Meanwhile, city officials enjoy the ability to take seized cars out for a ride. In 2014, reports surfaced that employees of the forfeiture program were using cars from the impound lot for personal trips and even their daily commutes.
All this creates a powerful financial incentive for city officials to bend and abuse the law. In a report issued by the Institute for Justice, Bad Apples or Bad Laws?, two social scientists studied these incentives and concluded that “civil forfeiture encourages choices by law enforcement officers that leave the public worse off.”
A “Neutral” Hearing Officer
In the topsy-turvy world of civil forfeiture, Arlene was now required to prove her own innocence to get back her car. Worse, Arlene was required to prove her innocence to Albuquerque’s Chief Hearing Officer, Stanley Harada, a supposedly impartial judge who was apparently uninterested in anything she had to say.
Harada is more than a judge; he was the chief architect of the city’s forfeiture program. Speaking at a 2014 conference at which officials from across New Mexico gathered to discuss vehicle forfeiture, Harada recalled that he was hired by the city in the 1990s to overhaul the system to churn cases more quickly and efficiently. He explained that one of the changes that he made was to eliminate any requirement of a criminal conviction to forfeit property. In his words, requiring a conviction was a "problem" as it "seemed to be real unfair to have to release a vehicle to someone" who had not been convicted of a crime. (2:16:50)
Harada indicated that he is well aware of the profit motive that underlies civil forfeiture. He noted that Albuquerque’s “ordinance was written specifically” to provide that money raised through civil forfeiture must be put back into the program, which “allowed me to resist former mayors wanting to transfer it all to the general fund.” (1:20:30)
Asked if he had ever found that police acted wrongly by seizing a car, Harada revealed that, in the seven years he has worked as a hearing officer, he has found a seizure unlawful in only two out of the thousands of cases he has heard. (3:07:35)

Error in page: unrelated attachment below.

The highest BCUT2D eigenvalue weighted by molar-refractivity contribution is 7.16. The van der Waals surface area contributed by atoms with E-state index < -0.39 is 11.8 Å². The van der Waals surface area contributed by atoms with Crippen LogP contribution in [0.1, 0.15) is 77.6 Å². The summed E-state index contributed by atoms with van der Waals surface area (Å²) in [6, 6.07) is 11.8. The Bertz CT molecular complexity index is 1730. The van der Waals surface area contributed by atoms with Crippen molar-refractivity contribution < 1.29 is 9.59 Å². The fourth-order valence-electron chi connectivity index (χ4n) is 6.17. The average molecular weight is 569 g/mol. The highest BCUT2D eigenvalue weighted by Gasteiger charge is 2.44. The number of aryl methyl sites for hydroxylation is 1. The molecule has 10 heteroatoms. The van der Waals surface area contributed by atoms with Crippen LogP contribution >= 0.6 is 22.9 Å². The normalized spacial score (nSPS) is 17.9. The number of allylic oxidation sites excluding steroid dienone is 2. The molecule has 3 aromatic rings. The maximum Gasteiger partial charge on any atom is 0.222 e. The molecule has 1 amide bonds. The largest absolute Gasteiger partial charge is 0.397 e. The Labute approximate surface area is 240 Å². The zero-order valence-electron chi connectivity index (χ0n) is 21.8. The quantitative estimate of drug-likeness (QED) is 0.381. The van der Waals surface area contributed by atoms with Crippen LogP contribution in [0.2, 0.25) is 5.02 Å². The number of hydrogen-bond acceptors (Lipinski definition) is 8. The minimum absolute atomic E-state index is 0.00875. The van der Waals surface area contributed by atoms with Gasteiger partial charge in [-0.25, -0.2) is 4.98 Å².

Harada also confirmed that the city’s program operates on the principle of guilty until proven innocent. He explained that he always refers to innocent property owners as “alleged innocent owners” because “until they go through the hearing they are considered ‘alleged.’” (2:43:45)
At Arlene’s hearing, Arlene pled with Harada to give back her car. She tried to explain that Tino had been borrowing her car for years without incident, that seven years had gone by since his 2009 arrest, and that after so many years she had thought Tino could be trusted. But Harada waved all this aside, saying: “well, your trust was misplaced.”
Harada’s decision at the end of an administrative hearing is not the end of the road; the city must go to court to make the forfeiture final. But most property owners cannot afford to keep fighting, and instead agree to “settle” on terms set by the city. In Arlene’s case, the city offered to drop the forfeiture case and return the car if she paid $4,000 and agreed to immobilize the car for 18 months. Arlene does not think she should have to pay anything, as she did nothing wrong, and so she will continue to fight.
“Things That We’ve Heard So Many Times Before”
Arlene is hardly the only innocent person to get caught in Albuquerque’s forfeiture machine. To the contrary, Harada told the Albuquerque Journal that in about half of all cases, the alleged offense was committed by someone other than the property owner.
An article in the Journal reported several of these stories. Claudeen Crank, for instance, had her car seized after she left it with a mechanic and a complete stranger took the car on a drunken joy ride. Because the cost to fight the forfeiture would have been greater than the value of the car, Claudeen had no real choice other than to sign ownership over to the city.
The same article in the Journal reported other, similar cases. Marcial Gonzales was forced to agree to pay $850 and have his car immobilized for 30 days to settle a forfeiture action after he allowed a friend to drive the car—not knowing that the friend had a suspended license. Similarly, Jose Chavez, Jr. lost his car when his friend’s aunt asked to borrow it to pick up her grandchildren; Jose told the Journal he had no idea her license had been revoked.